The Zen of Road-trips

Uluru, Northern Territory (image from Australian Travel and Tourism Network)

A lot has happened since last week. I’m still on that cliff, wondering whether I will fly or flop. The way ahead remains unclear, but staying in limbo is no longer an option.

Firstly, I have lost my job. I’ve been on eggshells for so long, hoping the program I worked for would not be another victim of the current slash & burn budget. Getting the news yesterday was more of a relief than a shock. At least I no longer have to wait – doing that crazy flip-flop between optimism and pessimism. And despite facing unemployment, with no prospects on the horizon, I chose optimism.

Before I heard the news, I had already made up my mind to hit the road. As you may recall, last week I was preparing to wave good-bye to my friends, as they headed for Northern Territory. On the joint 5oth birthday celebration trip that I was supposed to be on, but had pulled out of due to job insecurity and lack of savings. Well, choosing optimism, I decided that I would find a way to join them.

And a way presented itself the very next day. An unexpected parcel arrived, full of freshly printed copies of my novel. So, I asked friends and co-workers if they would like to buy one, so that I could buy petrol for the trip. And buy they did. I have been feeling very loved, and overwhelmed, by people’s generosity. Within a few days, I had the money I needed for petrol. Any additional funds will go towards other travel-related expenses.

I’m doing this trip on the cheap: camping in a tent, or sleeping on the back seat of my car on cold night. And it gets very cold at night in the bush. It is Winter, after all. My friends have hired camper vans, so I can use their stoves. Otherwise, I’m planning on being fairly self-sufficient. I’m not even bothered that I will be driving on my own, as I can use the time to think about where I’m going in life. Or plot out my next novel. Better yet, I’ll pump up the music and sing my heart out as I travel through some amazing parts of Australia.

The trip from south of Adelaide to Uluru (our destination) is approximately 3,300 kms. Lucky I love to drive! Other than seeing the sun rise over Uluru (the world’s biggest rock), we have no other plans. We know there will be many nights sitting around camp fires and days spent meandering north. No doubt we will find some interesting sights and adventures on the way. Perhaps even some new friends.

Would you like to join me? Well, keep an eye out for blog posts, and updates via Twitter and Facebook. I plan on taking lots of photos on the road, and write as often as I can (internet connection may make blogging a bit challenging). I hope you will enjoy my updates, as I travel by convoy into the heart of Australia. I might also share some historical stories, from places I visit. And I’m going to be dropping into country bookshops, seeing if they are interested in stocking my novel, and doing a review of each shop. Perhaps I will even make time to work on my current manuscript. Its been a bit neglected. However, as parts of this book is set in the outback, I’m sure I can find inspiration whilst I am on this trip.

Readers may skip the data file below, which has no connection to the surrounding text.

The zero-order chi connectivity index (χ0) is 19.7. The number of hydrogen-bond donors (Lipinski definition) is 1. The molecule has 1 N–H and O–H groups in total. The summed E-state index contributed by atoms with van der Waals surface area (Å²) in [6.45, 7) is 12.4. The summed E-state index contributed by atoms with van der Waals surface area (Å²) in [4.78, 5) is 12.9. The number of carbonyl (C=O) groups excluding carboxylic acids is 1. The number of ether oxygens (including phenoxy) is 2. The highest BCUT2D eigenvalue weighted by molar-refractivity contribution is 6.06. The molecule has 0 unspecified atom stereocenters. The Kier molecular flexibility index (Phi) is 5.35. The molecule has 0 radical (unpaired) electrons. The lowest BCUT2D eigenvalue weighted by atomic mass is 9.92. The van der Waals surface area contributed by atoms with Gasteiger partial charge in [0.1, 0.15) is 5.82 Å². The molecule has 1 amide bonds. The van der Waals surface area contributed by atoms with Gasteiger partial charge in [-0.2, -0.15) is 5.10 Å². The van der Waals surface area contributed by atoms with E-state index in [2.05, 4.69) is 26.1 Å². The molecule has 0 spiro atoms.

So, I’m going on a road-trip. An epic road-trip. Such adventures are not just for the young or grey nomads. Nor are they just cheap family holidays. Middle-aged road trippers can have just as much fun, and the journey can be memorable. I’ve had many a great road-trip. Australia is ideal for wandering. You can see so much more when travelling by road, and there is the option of stopping whenever you feel like it, or changing destinations. And there is the opportunity for thinking time, as you watch the road unwind in front of you, or gaze into a camp fire at night. Sitting under star-lit heavens, witnessing the awesomeness of nature, catching a glimpse of wildlife – these are moments that can transform us. Journeys can help us reconnect to nature, and reconnect to ourselves.

At this moment, not knowing what the future holds for me, I’m in need of such reconnection. I’m in need of hitting the road, being open to possibilities, and seeing where I end up. Maybe I’ll even see you on the road? If so, do wave back…its an Aussie tradition.

 

 

8 thoughts on “The Zen of Road-trips

  1. Karen, I hope you have a fabulous time. I look forward to hearing about your travels – nothing quite beats a road-trip for sparking ideas not only for novels but for life itself. All the best for the future.

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